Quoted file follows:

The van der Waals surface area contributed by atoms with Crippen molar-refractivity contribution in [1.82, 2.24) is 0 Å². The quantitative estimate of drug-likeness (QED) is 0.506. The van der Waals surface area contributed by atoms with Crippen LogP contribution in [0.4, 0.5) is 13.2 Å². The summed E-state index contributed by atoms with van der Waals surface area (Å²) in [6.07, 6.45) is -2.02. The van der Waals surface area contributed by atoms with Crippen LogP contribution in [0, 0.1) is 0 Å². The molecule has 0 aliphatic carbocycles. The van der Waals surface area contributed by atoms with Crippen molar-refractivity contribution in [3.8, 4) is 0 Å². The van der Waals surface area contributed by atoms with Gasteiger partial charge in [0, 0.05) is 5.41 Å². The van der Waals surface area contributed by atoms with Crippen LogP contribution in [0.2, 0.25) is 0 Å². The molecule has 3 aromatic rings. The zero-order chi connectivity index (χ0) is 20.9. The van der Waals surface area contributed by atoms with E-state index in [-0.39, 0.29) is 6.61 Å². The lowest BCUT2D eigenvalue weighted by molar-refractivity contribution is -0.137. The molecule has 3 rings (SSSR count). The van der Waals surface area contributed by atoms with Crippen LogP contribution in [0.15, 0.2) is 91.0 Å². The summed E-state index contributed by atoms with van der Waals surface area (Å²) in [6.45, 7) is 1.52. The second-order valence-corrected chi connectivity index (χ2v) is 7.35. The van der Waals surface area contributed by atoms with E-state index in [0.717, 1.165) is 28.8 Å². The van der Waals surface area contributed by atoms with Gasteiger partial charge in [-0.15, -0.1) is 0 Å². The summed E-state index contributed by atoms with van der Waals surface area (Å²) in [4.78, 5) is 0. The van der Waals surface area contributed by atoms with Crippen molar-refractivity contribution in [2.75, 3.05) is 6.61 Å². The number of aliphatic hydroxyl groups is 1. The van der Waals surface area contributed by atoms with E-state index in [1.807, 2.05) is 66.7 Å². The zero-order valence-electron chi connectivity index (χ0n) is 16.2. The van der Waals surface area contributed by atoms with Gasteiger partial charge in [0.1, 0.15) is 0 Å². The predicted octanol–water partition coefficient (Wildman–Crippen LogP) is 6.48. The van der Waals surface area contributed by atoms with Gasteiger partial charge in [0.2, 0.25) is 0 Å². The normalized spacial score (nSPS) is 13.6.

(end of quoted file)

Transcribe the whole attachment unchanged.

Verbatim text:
The van der Waals surface area contributed by atoms with Crippen molar-refractivity contribution in [1.82, 2.24) is 0 Å². The quantitative estimate of drug-likeness (QED) is 0.506. The van der Waals surface area contributed by atoms with Crippen LogP contribution in [0.4, 0.5) is 13.2 Å². The summed E-state index contributed by atoms with van der Waals surface area (Å²) in [6.07, 6.45) is -2.02. The van der Waals surface area contributed by atoms with Crippen LogP contribution in [0, 0.1) is 0 Å². The molecule has 0 aliphatic carbocycles. The van der Waals surface area contributed by atoms with Crippen molar-refractivity contribution in [3.8, 4) is 0 Å². The van der Waals surface area contributed by atoms with Gasteiger partial charge in [0, 0.05) is 5.41 Å². The van der Waals surface area contributed by atoms with Crippen LogP contribution in [0.2, 0.25) is 0 Å². The molecule has 3 aromatic rings. The zero-order chi connectivity index (χ0) is 20.9. The van der Waals surface area contributed by atoms with E-state index in [-0.39, 0.29) is 6.61 Å². The lowest BCUT2D eigenvalue weighted by molar-refractivity contribution is -0.137. The molecule has 3 rings (SSSR count). The van der Waals surface area contributed by atoms with Crippen LogP contribution in [0.15, 0.2) is 91.0 Å². The summed E-state index contributed by atoms with van der Waals surface area (Å²) in [6.45, 7) is 1.52. The second-order valence-corrected chi connectivity index (χ2v) is 7.35. The van der Waals surface area contributed by atoms with E-state index in [0.717, 1.165) is 28.8 Å². The van der Waals surface area contributed by atoms with Gasteiger partial charge in [-0.15, -0.1) is 0 Å². The summed E-state index contributed by atoms with van der Waals surface area (Å²) in [4.78, 5) is 0. The van der Waals surface area contributed by atoms with Crippen molar-refractivity contribution in [2.75, 3.05) is 6.61 Å². The number of aliphatic hydroxyl groups is 1. The van der Waals surface area contributed by atoms with E-state index in [1.807, 2.05) is 66.7 Å². The zero-order valence-electron chi connectivity index (χ0n) is 16.2. The van der Waals surface area contributed by atoms with Gasteiger partial charge in [0.1, 0.15) is 0 Å². The predicted octanol–water partition coefficient (Wildman–Crippen LogP) is 6.48. The van der Waals surface area contributed by atoms with Gasteiger partial charge in [0.2, 0.25) is 0 Å². The normalized spacial score (nSPS) is 13.6.